Let's keep this discussion on track, and not veer off into politics.
    1. Zokunei's Avatar
      Zokunei -
      Quote Originally Posted by enectrixx View Post
      Theft: the act of taking something that belongs to someone else and keeping it - Cambridge Dictionaries Online

      But in this case you're not taking anything - you're copying it. The original cracked software which ends up on the piracy site has even been paid for by the cracker! Let me explain it this way: if you buy a bicycle from me and then proceed to make hundreds or thousands of exact replicas of this bicycle and give them away, what exactly has been stolen? When downloading and/or publishing cracked apps you commit copyright infringement, brake licensing agreements and terms of service with the developers and Apple and according to some commit a morally questionable action but you certainly don't steal anything.
      You are still taking a copy, which is property of the developer as the developer only sells one copy to the cracker. The cracker's distribution exceeds the amount of ownership given by the vendor. Note: the definition does not say, "take away."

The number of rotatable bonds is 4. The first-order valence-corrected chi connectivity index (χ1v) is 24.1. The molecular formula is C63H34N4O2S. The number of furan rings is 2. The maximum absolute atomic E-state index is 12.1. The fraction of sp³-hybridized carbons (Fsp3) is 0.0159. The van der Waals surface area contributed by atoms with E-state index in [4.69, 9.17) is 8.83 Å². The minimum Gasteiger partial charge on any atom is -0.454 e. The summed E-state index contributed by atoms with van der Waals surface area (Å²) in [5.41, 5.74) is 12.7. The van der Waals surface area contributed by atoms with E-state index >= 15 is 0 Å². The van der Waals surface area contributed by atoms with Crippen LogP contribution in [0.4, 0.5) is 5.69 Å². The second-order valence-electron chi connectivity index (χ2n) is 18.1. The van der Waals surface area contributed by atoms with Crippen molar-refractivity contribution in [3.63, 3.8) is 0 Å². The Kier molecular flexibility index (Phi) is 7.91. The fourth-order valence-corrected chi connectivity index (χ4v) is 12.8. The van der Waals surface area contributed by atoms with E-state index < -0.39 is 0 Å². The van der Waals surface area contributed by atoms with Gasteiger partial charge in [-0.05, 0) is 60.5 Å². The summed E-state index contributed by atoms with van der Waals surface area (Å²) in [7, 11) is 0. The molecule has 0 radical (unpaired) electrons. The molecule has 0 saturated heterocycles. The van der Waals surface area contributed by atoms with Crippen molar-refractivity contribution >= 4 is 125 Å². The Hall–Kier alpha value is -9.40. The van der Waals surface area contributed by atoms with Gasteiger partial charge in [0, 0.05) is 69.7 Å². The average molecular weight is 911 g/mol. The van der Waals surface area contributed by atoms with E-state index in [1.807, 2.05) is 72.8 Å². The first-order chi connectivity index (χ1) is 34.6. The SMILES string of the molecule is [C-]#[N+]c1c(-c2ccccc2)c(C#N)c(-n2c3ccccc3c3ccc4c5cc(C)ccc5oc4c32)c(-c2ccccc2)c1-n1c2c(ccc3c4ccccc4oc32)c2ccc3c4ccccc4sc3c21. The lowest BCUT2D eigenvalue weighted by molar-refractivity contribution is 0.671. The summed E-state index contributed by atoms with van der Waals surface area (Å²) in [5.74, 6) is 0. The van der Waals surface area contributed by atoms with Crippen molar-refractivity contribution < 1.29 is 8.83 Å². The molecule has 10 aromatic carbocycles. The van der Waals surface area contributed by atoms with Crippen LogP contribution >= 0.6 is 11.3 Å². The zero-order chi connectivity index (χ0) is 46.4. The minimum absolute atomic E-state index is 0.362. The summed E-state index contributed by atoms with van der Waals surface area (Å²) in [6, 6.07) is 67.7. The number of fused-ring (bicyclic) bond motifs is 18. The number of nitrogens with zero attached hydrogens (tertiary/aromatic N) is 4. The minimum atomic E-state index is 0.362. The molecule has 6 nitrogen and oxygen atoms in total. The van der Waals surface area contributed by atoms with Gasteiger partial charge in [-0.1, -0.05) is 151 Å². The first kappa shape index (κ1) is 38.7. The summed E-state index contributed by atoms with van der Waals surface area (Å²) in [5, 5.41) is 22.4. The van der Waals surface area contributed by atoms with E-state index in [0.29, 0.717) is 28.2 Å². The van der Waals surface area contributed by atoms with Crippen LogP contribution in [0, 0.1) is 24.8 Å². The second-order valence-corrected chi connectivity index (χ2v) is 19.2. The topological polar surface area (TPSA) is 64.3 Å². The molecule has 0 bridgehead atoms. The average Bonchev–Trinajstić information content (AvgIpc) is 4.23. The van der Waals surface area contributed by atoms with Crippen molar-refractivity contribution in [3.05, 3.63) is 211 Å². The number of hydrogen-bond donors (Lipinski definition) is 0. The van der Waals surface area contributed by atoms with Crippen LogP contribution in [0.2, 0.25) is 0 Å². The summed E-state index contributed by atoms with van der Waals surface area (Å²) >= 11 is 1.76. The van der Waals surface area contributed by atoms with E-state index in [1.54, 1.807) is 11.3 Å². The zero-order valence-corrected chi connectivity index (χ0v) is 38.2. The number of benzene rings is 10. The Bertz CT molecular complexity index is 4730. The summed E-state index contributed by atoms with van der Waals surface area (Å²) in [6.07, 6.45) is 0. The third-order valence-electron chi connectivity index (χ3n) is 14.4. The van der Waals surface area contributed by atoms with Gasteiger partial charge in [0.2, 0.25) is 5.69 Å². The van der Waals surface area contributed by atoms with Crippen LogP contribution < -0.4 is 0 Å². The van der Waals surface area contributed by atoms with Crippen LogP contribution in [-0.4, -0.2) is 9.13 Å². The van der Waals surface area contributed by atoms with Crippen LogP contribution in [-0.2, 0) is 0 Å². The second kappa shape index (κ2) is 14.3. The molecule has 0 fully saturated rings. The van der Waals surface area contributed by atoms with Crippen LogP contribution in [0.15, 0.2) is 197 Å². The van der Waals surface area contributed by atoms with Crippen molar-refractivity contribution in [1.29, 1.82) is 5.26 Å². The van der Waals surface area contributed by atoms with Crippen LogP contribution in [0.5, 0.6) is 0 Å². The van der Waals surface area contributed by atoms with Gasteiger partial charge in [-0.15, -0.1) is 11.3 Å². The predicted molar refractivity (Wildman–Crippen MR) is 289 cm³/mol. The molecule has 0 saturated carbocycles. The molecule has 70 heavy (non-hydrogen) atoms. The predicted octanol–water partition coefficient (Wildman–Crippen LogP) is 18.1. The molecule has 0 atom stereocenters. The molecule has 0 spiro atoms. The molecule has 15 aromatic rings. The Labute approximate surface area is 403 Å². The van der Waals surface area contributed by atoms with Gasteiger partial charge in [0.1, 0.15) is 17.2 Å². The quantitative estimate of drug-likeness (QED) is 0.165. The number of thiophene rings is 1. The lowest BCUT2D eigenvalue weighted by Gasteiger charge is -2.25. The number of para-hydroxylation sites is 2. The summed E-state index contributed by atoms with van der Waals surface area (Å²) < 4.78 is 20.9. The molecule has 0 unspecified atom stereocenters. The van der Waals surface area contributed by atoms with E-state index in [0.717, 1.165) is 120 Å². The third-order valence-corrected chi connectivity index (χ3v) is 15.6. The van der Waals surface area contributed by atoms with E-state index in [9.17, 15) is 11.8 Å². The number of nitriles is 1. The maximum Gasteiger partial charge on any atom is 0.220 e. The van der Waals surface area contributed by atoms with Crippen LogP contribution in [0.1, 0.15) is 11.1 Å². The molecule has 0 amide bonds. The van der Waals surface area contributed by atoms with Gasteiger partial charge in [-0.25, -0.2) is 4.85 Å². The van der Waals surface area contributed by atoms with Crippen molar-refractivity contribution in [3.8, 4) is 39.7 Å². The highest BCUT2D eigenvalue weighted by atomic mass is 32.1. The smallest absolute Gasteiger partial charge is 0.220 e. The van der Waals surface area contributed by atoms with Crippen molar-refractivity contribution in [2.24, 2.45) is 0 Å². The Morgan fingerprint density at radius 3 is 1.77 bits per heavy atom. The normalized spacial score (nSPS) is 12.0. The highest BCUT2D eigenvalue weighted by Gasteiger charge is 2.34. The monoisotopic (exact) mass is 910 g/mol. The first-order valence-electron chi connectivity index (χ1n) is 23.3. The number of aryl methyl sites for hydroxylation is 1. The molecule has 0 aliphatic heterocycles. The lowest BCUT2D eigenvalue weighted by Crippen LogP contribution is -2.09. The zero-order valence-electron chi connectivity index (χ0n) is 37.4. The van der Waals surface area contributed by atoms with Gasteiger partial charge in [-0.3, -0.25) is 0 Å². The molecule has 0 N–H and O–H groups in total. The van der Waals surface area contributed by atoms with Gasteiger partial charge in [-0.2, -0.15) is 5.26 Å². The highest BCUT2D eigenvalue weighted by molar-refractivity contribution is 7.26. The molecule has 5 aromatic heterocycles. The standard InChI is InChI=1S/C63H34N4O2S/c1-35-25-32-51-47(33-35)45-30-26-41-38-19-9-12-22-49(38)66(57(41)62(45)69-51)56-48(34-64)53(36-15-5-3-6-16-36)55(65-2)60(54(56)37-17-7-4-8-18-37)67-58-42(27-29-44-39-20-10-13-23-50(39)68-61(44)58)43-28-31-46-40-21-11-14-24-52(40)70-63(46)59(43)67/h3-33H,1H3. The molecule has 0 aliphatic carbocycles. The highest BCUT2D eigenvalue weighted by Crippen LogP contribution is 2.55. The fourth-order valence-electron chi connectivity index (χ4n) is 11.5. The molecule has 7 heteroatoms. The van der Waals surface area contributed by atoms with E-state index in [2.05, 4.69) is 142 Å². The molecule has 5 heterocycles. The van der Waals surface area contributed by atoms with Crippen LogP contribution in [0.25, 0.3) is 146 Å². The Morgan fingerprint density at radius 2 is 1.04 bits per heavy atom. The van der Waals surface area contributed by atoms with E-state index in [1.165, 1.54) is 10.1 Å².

You failed to mention that, in this case, the bike seller specifically tells the copier that he cannot copy the bike as a term of ownership. The bikes are in effect stolen.

      Actually -- to be more simple -- you are taking something that belongs to someone else. The only thing you're not doing is taking it away. Those copies aren't legitimate property of the copier because it violates his agreed terms of ownership.
    1. mr117's Avatar
      mr117 -
      What? Stealing is stealing. Copyright infringement is stealing. It is stealing an idea. Taking an idea is the same as taking an object. The app ends up on your phone and you didn't pay for it. You either stole it or received stolen property (stealing). And an app is not simply an "idea." It is computer code (which is physically on your phone), and it belongs to someone else unless you paid for it.

      The bicycle analogy is spurious, because copyright infringement IS stealing. You pay fines, and you can go to jail for it. Stealing. Unless you are China and ignore the world's copyrights.